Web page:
10 SEO Myths Debunked
The internet may be called the “Information Superhighway” but that doesn’t always mean the information is correct!
This is especially true when it comes to Search Engine Optimization. Sometimes, the information may have been valid in the past but is no longer valid and sometimes… it was never valid to begin with.
Here are ten SEO myths and their corresponding “truths” -
1. It’s impossible to outrank a web page with a Google PageRank higher than your own.
While Google’s PageRank indicator may play a minor role in determining search engine placement, it’s not a critical factor.
If you conduct a few searches on Google you will find this to be true. It shouldn’t take more than a few minutes to find a page, with a lower Google PR, outranking a page with a higher one.
2. Having an XML Sitemap will boost your rankings in the SERPs.
It is wise to create an XML Sitemap but don’t expect to see any rank improvements. The sitemap is useful to the search engines and will help them crawl your site more efficiently but it won’t help you “leap frog” your competitors.
3. Including “meta keywords” will improve your SEO.
Most search engines disregard the “meta keyword” information altogether. While it can’t hurt to include a handful of relevant terms, it’s not time well spent.
4. It’s imperative to update your homepage frequently.
If changing your homepage content is good for your visitors and business model, then have at it. Otherwise, just leave it as is.
That’s not to say that your entire site should be stagnant but that there’s no evidence to conclude the necessity to update your homepage’s content on a regular basis.
5. Trading links with other webmasters is just as good as building quality “one way” links.
Trading links (aka Reciprocal linking) was something that worked a long time ago but it is no longer effective for improving one’s rankings.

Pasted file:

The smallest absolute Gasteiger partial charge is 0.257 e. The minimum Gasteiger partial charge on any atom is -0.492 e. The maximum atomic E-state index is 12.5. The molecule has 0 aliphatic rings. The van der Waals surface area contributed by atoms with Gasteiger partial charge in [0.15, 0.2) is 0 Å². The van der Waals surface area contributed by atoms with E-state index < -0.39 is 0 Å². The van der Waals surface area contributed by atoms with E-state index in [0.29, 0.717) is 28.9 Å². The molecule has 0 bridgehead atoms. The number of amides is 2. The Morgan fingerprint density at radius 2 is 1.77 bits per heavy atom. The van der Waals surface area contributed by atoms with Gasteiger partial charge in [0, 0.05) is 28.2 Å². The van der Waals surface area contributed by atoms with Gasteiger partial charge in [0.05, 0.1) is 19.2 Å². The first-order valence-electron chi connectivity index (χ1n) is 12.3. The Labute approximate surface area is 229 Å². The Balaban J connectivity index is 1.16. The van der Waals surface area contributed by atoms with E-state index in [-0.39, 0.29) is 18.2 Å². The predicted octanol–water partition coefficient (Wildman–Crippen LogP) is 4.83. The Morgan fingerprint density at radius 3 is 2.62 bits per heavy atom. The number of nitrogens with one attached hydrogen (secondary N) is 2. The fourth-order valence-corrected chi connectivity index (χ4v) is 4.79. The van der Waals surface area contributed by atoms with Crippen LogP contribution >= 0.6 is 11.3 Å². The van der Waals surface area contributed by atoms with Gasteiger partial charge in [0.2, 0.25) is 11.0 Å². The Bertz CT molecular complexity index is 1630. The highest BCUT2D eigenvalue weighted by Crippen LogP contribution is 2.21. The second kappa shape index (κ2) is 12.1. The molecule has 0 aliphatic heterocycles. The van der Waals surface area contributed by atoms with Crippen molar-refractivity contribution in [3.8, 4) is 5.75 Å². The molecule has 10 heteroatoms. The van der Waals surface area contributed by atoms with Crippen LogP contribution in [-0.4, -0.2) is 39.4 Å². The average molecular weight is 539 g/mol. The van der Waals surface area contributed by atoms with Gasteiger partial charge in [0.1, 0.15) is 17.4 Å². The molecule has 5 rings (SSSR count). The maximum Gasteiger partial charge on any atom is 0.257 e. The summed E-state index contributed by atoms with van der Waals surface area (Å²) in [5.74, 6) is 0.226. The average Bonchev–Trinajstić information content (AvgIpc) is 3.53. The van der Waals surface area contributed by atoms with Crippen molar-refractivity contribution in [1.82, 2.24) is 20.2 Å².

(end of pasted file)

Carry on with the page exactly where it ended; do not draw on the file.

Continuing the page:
The only time that the trading of links makes any sense, is when both webmasters may benefit from the traffic that may come from the partner’s site.
6. SEO is a “set and forget” activity.
Most webmasters (and business owners) wished this were true but it’s simply not the case. Effective Search Engine Optimization is an ongoing activity and if you’re not going forward, you’ll find your rankings slip over time.
This is especially true as it pertains to link building. The search engines monitor your inbound links and if they find they find they are dwindling over time, they assume your page is losing its relevance.
7. Using Heading Tags is crucial to your SEO.
The use of Heading Tags (i.e. H1, H2, etc.) is useful to define your site’s content but don’t expect them to make marked improvements in your rankings.
8. Hiding a bunch of links on your pages is a good idea.
Google, and the other search engines, are incredibly smart and can spot the occurrence of “spammy links” quite easily.
Whether you’re using a teeny-tiny font size to display them, coloring them the same as your page background or using CSS to move them so far off the page they can’t be seen by visitors… the search engines know!
This practice is foolish and trust me on this — no good will come from it!
9. There is an optimum keyword density for your on-page content.
This may have been true in the past but it’s no longer relevant. It’s wise to ensure that your targeted keyword phrases appear somewhere on your page but don’t bother calculating the density percentages.
It’s much better to write content that will be found valuable by the humans reading your content than to concentrate writing for the robots.
10. Paying a firm to “register” your site with “hundreds of search engines” is a wise investment.
While it is important to have correct information about your business in online directories, this is not as important as content to improve your search engine rankings or generate meaningful website traffic. You really should be focused on the content of your website and work on providing the best content for your niche.
As knowledge is power, this information will help you waste less time and money on outdated SEO tactics or those that never worked in the first place.